what you eat is intricately linked to sleep timing quality and duration 2

What You Eat Is Intricately Linked to Sleep Timing, Quality and Duration

How do your food choices affect your sleep? If you’ve ever reached for a cup of chamomile tea or a glass of warm milk before bed, you probably have some idea. Although there has not been solid evidence that diet affects sleep until recently, many people in cultures around the globe maintain deeply-held beliefs that some foods and beverages can either help or hinder slumber. New studies linking dietary habits and sleep habits are showing that sleep and diet are indeed interconnected, although we may be wrong about which foods are the best choices.

How Diet Affects Sleep

People have long been advised to avoid spicy and fatty foods before bed to prevent a sleepless night of heartburn, but research suggests that diet affects sleep in other ways. A recent study looking at the relationship between sleep and eating habits found interesting connections. According to the study, people who sleep well at night are likely to take in less caffeine (not surprisingly) as well as less of an amino acid called choline, which is found in eggs and meat. On the other hand, those who sleep only for a very short duration tend to drink less water and eat fewer brightly-colored vegetables.

There appear to be many variables involved in the diet-sleep connection. Researchers have yet to figure out a “Golden Mean” in nutrients that allows for optimal sleep, but the evidence is clear: Diet and sleep habits are deeply and intrinsically linked. What you eat, and when you eat it, can make you fall asleep later, wake up more often, and even reduce the quality of sleep for the duration of the night. However, this is not the only link between diet and sleep.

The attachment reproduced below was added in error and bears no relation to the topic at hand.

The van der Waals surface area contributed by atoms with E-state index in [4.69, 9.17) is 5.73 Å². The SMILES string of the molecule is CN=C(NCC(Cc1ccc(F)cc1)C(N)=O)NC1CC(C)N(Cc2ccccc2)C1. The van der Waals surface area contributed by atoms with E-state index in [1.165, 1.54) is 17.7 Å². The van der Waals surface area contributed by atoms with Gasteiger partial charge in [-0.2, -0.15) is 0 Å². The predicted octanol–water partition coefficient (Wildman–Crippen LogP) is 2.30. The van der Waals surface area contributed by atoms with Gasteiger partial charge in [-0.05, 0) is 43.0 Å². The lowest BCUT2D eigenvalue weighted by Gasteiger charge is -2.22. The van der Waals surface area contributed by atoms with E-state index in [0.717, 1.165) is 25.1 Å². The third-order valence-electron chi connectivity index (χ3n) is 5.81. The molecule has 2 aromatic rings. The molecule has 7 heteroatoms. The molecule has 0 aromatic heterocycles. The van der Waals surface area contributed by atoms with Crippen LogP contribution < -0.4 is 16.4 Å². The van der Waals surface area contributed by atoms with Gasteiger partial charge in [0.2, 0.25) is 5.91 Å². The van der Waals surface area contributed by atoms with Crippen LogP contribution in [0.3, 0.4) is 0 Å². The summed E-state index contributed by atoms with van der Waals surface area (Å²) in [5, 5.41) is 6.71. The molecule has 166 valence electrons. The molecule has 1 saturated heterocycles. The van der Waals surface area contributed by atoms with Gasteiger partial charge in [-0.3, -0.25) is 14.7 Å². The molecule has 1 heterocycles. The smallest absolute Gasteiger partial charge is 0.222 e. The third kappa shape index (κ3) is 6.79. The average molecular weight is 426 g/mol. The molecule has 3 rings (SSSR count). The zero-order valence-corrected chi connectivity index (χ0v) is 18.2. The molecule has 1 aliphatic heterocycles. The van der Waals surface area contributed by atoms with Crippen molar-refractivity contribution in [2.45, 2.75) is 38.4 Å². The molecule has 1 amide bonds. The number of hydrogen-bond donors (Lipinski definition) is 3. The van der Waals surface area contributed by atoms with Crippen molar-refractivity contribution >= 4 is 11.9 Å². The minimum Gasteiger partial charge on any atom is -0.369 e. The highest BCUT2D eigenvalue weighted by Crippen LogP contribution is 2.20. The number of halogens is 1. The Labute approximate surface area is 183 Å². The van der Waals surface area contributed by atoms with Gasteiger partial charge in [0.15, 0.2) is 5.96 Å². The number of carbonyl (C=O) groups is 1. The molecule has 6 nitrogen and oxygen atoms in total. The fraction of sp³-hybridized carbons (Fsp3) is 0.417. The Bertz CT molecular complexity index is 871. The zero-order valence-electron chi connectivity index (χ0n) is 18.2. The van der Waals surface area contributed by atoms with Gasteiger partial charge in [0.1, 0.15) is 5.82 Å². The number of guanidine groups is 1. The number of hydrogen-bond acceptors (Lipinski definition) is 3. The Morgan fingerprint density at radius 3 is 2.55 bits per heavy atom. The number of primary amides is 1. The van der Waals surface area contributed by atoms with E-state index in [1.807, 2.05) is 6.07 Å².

A Reciprocal Connection

What You Eat Is Intricately Linked to Sleep Timing, Quality and DurationEvidence suggests that not only does diet affect sleep duration, but that sleep can affect diet as well. For night owls, the propensity may be to go to bed late and sleep late; However, our modern schedules don’t often allow for this. As a result, night owls may try to make up for lost hours by sleeping in late whenever possible. Yet ,research shows that people who sleep late are more likely to eat fast food and other foods high in carbs and fat. This may be due to convenience, as people who are often tired are less likely to have the energy to prepare a healthy meal. Additionally, people are generally more impulsive and have less ability to make good decisions when sleep-deprived. A lack of set routines may also be an issue, as people who do not wake and eat at set times are more likely to eat less-healthy meals.

An unhealthy diet can also affect sleep by contributing to obesity. People who have a high body mass index (BMI) show slightly different sleep behaviors than those who maintain a healthy weight. For those with a high BMI, the nightly balance of different stages of sleep is altered in ways that can affect rest and regeneration. This can affect the quality of their sleep and how much energy they have upon waking. For instance, overweight people get less stage 2 sleep and a higher proportion of REM sleep. In addition, people with a high body mass index are at higher risk of sleep apnea and other disorders that can affect sleep quality.

Weight, Diet, and Sleep: The Proverbial Chicken and Egg

Which came first: the high-fat diet or the irregular sleep schedule? This is still unclear, but will likely be the subject of future studies. While obesity is known to cause sleep disorders, sleep disorders are also known to negatively affect the metabolic system. The result is a downward spiral in which people sleep poorly, make poor health decisions that lead to weight gain and suffer even more disordered sleep. While it can be difficult to break this cycle and get your health back on track, it is nonetheless important to your health to do so.

So what should you be eating if you want to sleep soundly at night? Although there is increasing evidence that diet affects sleep, and vice versa, the exact nature of the connection is not fully understood. While revolutionary new insights have been gained as to how when and what you eat affects your metabolism, researchers have yet to discover the exact diet that encourages good sleep. For now, doctors continue to make the general recommendation that people try to attain and stay at a healthy weight by getting plenty of sleep and eating a varied, healthy diet.

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